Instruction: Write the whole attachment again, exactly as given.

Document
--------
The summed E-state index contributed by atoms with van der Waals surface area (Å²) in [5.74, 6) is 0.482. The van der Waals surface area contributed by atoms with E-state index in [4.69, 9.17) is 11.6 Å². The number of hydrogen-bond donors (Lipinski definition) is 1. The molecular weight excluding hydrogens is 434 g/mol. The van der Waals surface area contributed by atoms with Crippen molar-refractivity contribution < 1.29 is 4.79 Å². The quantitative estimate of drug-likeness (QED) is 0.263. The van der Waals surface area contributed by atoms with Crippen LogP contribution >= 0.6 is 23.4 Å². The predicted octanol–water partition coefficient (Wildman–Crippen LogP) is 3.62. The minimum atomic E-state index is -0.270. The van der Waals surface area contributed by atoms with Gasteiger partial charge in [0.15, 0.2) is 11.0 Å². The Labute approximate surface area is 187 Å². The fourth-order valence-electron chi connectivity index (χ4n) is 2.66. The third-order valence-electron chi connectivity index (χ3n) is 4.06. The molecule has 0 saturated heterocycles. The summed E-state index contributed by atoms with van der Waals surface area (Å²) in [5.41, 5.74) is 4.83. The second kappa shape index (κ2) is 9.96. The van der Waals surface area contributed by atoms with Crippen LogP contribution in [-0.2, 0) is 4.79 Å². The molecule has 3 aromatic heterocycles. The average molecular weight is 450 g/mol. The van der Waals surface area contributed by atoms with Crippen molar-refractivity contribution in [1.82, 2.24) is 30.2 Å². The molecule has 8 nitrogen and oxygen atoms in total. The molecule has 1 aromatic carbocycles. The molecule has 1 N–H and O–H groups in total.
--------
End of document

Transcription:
The summed E-state index contributed by atoms with van der Waals surface area (Å²) in [5.74, 6) is 0.482. The van der Waals surface area contributed by atoms with E-state index in [4.69, 9.17) is 11.6 Å². The number of hydrogen-bond donors (Lipinski definition) is 1. The molecular weight excluding hydrogens is 434 g/mol. The van der Waals surface area contributed by atoms with Crippen molar-refractivity contribution < 1.29 is 4.79 Å². The quantitative estimate of drug-likeness (QED) is 0.263. The van der Waals surface area contributed by atoms with Crippen LogP contribution >= 0.6 is 23.4 Å². The predicted octanol–water partition coefficient (Wildman–Crippen LogP) is 3.62. The minimum atomic E-state index is -0.270. The van der Waals surface area contributed by atoms with Gasteiger partial charge in [0.15, 0.2) is 11.0 Å². The Labute approximate surface area is 187 Å². The fourth-order valence-electron chi connectivity index (χ4n) is 2.66. The third-order valence-electron chi connectivity index (χ3n) is 4.06. The molecule has 0 saturated heterocycles. The summed E-state index contributed by atoms with van der Waals surface area (Å²) in [5.41, 5.74) is 4.83. The second kappa shape index (κ2) is 9.96. The van der Waals surface area contributed by atoms with Crippen LogP contribution in [-0.2, 0) is 4.79 Å². The molecule has 3 aromatic heterocycles. The average molecular weight is 450 g/mol. The van der Waals surface area contributed by atoms with Crippen molar-refractivity contribution in [1.82, 2.24) is 30.2 Å². The molecule has 8 nitrogen and oxygen atoms in total. The molecule has 1 aromatic carbocycles. The molecule has 1 N–H and O–H groups in total.